EMTA FORUM IN SÃO PAULO
Thursday, April 10, 2014
HSBC Bank Brasil S.A. - Auditorium
Av. Brigadeiro Faria Lima 3064, 1º andar
São Paulo, Brazil
3:30 p.m. Registration
4:00 p.m. Panel Discussion
Opportunities in the Emerging Markets
Constantin Jancsó (HSBC Bank Brasil) – Moderator
Rafael Guedes (Fitch Ratings)
Mario Toros (Ibiuna Investimentos)
Luiz Fernando Figueiredo (Mauá Sekular Investimentos)
Alexandre Schwartsman (Schwartsman & Associados)
5:00 p.m. Cocktail Reception
Additional support provided by Fitch Ratings.
Complimentary attendance for EMTA Members. Registration fee for non-members is US$495.
Former COPOM Directors Debate Brazilian Interest Rate Policy at EMTA São Paulo Forum
Former COPOM directors debated Brazilian interest rates at EMTA’s 7th Annual Forum in São Paulo on Thursday, April 10, 2014. The event, hosted by HSBC, also featured discussions of the country’s debt rating and disappointing growth. Approximately 100 EM market participants attended the Forum, which was conducted in Portuguese with simultaneous translation.
HSBC’s Constantin Jancsó steered the panel through a variety of topics. Alexandre Schwartsman (Schwartsman & Associados) expressed frustration at official “complacency” towards lackluster growth and above-target inflation made possible politically by continued low unemployment. Schwartsman argued that a return to the reform process was “urgently needed,” with tax reform the most crucial step to boosting the economy. Infrastructure development was also needed to spur growth. “We can’t continue to depend on commodities alone,” he concluded.
Jancsó asked speakers to outline potential economic policy differences in the next administration under each potential president. Luiz Fernando Figueiredo (Maua Sekular Investimentos) stated that no matter who won, “next year will be a year of adjustments.” If President Dilma Rousseff were reelected, the adjustments would be more gradual than in a potential Eduardo Campos or Aecio Neves administration, which would be more likely to take a “let’s go for it all now, take the pain now and people will see the benefit of the future” approach. He emphasized that “it is not a matter of wanting to make adjustments… there is no way around them.”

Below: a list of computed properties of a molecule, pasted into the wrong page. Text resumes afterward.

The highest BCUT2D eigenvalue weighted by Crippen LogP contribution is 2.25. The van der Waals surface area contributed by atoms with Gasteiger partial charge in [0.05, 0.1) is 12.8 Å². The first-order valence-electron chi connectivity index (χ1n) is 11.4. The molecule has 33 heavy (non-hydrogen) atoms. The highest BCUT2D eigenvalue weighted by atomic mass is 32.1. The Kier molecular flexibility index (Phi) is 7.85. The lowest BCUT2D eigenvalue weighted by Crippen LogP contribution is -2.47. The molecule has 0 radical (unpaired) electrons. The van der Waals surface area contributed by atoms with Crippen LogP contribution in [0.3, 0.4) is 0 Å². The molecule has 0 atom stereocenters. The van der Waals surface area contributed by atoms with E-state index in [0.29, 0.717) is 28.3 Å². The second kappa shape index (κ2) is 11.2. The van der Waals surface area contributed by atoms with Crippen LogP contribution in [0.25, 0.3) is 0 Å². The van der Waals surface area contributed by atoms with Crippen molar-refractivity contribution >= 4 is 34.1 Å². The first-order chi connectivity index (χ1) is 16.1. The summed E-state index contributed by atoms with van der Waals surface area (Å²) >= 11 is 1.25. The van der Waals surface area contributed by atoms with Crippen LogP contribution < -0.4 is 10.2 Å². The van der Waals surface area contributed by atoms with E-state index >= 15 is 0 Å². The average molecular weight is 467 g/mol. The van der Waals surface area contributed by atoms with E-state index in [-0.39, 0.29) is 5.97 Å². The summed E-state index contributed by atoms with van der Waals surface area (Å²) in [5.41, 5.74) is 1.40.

Mario Toros (Ibiuna Investimentos) reflected a common view that little progress would be made before October, and thus the President-elect, whoever it is, would inherit a deteriorated economy. He criticized “excessive bureaucratic regulation” that deters new investment.
Fitch Ratings’ Rafael Guedes believed that that macro economic stability would be maintained regardless of who takes office on January 1, 2015. “Although Neves is the more market-oriented candidate, remember that there was some adjustment in Dilma’s first year, it is not something outside of her vocabulary.” Guedes warned that Brazil’s slow growth rate would continue to undermine investor confidence.
Schwartsman suggested that, in a second-term Dilma administration, it was not a given that adjustment would actually occur despite her best intentions. He also added out that, should the opposition win, they would not have a majority in Congress, necessitating deal-making.
Former COPOM directors Figueiredo, Toros and Schwartsman addressed speculation on whether the Central Bank was ready to end its rate-hiking cycle. “I think it is most likely that the Central Bank has stopped now; they will probably hike again next year,” according to Figueiredo. Schwartsman expressed disappointment with the Central Bank’s communication efforts – “to call it a disaster is, well, an insult to disasters!”
The panel also addressed election polls, the BRL/USD rate and Brazil’s credit downgrade. Asked to list what, in an ideal world, actions the next government should take, in addition to taxation reforms, Guedes hoped for reduced government expenses, and the introduction of market-pricing to subsidized sectors of the economy. “But there will be a price to pay for any movement, due to the political division in Congress,” he acknowledged.